With the Fourth of July just around the corner, many students anticipate setting off their own fireworks despite warnings from authorities: risk takers won’t just get a slap on the wrist; instead, they’ll get slapped with a $250 fine every time they’re caught playing with fireworks.
“(We) advise people that fireworks are illegal within city limits,” Assistant Fire Marshal Shaun Brann said. “Unfortunately, many people choose to ignore that, and we try our best to educate (them).” Poudre Fire Authority and CSU send out press releases every year, hoping to persuade the public against the use of consumer fireworks within city limits.
Regardless of the efforts, many students are willing to risk it.
“(My friend and I) are definitely going to set off our own fireworks,” said Derek Boyd, a senior liberal arts major. Luckily for Boyd, he lives outside city limits, and even though it’s legal to set off his own, the choices are limited.
“In the most basic of terms, if it leaves the ground or goes boom, then it is not legal in the state of Colorado,” Brann said.
In accordance with these restrictions, fireworks stands do not sell bottle rockets, anything that flies above 15 feet or is unpredictable in its movements or flight.
The restriction leaves the deprived craving more and speaking out.
“I think limiting it to sparklers (in the county) is pretty lame,” Boyd said. “Usually around the Fourth of the July, (the restrictions) used to pertain a lot to whether the fire dangers were really high on how strict they got.”
Contrary to popular belief, the threat of drought or floods doesn’t dictate the fate of fireworks, Brann said.
Despite the overly wet season this year, some people are starting early, said Blue Hovatter, a CSU math tutor.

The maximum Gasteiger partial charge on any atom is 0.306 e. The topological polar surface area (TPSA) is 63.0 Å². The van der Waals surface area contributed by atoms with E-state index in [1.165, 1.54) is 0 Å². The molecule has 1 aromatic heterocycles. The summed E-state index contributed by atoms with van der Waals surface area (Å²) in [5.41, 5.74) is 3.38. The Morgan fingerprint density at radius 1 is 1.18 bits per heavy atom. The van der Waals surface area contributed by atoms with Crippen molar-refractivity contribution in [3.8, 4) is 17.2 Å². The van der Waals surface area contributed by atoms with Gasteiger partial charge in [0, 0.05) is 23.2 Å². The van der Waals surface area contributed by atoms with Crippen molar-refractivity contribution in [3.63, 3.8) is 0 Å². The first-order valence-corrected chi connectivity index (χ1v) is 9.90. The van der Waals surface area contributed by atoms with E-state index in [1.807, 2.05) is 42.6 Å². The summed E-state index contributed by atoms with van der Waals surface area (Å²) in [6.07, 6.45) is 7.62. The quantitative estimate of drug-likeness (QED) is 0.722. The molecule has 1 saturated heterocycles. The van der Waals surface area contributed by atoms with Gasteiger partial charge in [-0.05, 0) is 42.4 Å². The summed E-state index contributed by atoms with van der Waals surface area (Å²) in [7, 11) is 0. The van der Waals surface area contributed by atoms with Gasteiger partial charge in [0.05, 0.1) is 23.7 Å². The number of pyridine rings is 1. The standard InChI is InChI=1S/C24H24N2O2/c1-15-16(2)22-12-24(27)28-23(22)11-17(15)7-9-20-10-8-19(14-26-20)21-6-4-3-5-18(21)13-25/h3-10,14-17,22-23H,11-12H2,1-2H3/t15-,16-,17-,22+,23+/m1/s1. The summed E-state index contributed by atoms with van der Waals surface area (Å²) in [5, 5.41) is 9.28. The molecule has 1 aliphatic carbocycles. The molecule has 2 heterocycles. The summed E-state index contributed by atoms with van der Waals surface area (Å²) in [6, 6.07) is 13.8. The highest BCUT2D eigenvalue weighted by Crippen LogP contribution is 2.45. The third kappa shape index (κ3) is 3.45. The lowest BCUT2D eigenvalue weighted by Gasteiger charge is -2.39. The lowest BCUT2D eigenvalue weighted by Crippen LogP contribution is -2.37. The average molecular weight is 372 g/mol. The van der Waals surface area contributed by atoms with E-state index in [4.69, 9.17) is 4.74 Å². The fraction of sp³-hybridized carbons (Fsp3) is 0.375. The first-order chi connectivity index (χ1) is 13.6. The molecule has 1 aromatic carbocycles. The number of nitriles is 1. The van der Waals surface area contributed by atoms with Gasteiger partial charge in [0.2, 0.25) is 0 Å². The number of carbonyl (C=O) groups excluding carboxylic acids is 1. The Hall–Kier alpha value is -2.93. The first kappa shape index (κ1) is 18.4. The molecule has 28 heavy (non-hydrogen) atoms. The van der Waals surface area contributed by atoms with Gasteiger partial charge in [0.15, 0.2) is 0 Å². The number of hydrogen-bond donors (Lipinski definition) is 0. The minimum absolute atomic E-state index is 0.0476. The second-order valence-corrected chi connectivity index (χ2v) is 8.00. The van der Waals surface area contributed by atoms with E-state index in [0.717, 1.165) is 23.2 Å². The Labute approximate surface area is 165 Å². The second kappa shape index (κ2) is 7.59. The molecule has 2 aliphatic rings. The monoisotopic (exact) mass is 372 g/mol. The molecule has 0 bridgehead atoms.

“I’ve already seen the remnants of fireworks on the streets as I walk by,” he said. “People are already starting to fire these things off. It’s funny because this is always been how it works every single year.”
Lori Frank, a Fort Collins crime analyst, reports nine citations issued and 392 complaints made last year — eight fewer citations and 61 fewer complaints from the previous year.
And based on the current state of the economy, Brann thinks those numbers will go down.
“Based on recent sales information, I anticipate . many people may not spend their hard earned money on fireworks,” he said.
Pete’s Fireworks, a stand just east of Fort Fun on Mulberry, stays quiet in the day with only a few customers stopping by; regardless, owner Pete Sakala disagrees with Brann.
“We think it’s going to be a better year because people are staying in town,” he said. “It picks up on the weekends and then a little before July 4.”
Pete’s Fireworks is permitted to be there because its location is outside of city limits and doesn’t sell anything that the consumer wouldn’t be able to control, like Bottle Rockets.
Even with a fireworks shop outside of town, there’s still talk among students about making a road trip to Wyoming to acquire the unauthorized kind.
Legal or illegal, senior psychology major Rebekah Kennedy doesn’t think defining the current policy will change minds.
“(I think) people who go to Wyoming and go to all the work of buying fireworks are going to light them wherever they want to anyway,” she said.
To Brann, that’s still no excuse, and he stresses the fact that authorities will be on the lookout for any fireworks in the city and any illegal fireworks in the county.
“(People) who are caught risk being issued a summons and losing their fireworks, time and money,” Brann said.
Staff writer Stacey K. Borage can be reached at firstname.lastname@example.org.
Civic Center Entertainment
Time: Begins at 11 a.m.
Where: Civic Center Park (Just behind the Justice Center on LaPorte Ave. and Mason St.)
Festivities: Includes music, gymnastics, snocones, food, a petting zoo and craft booths, along with bounce castles and hands-on games
Old Town Square Entertainment
Time: 11 a.m. to 6 p.m.
Where: Fort Collins Old Town Square (at College and Mountain Ave.)
Festivities: Live music, a beer garden and more
Fireworks at City Park presented by Poudre Valley Health System
Time: Fireworks begin at dusk (estimated time 9:35 p.m.)
Where: Fireworks are shot over Sheldon Lake
Price: Free admission and open to the public
Transportation: Free TransFort shuttle service will be available to and from the fireworks display from the Downtown Transit Center and CSU Towers Parking Lot to City Park. Shuttle rides begin at 5:30 p.m. and end at 10:30 p.m.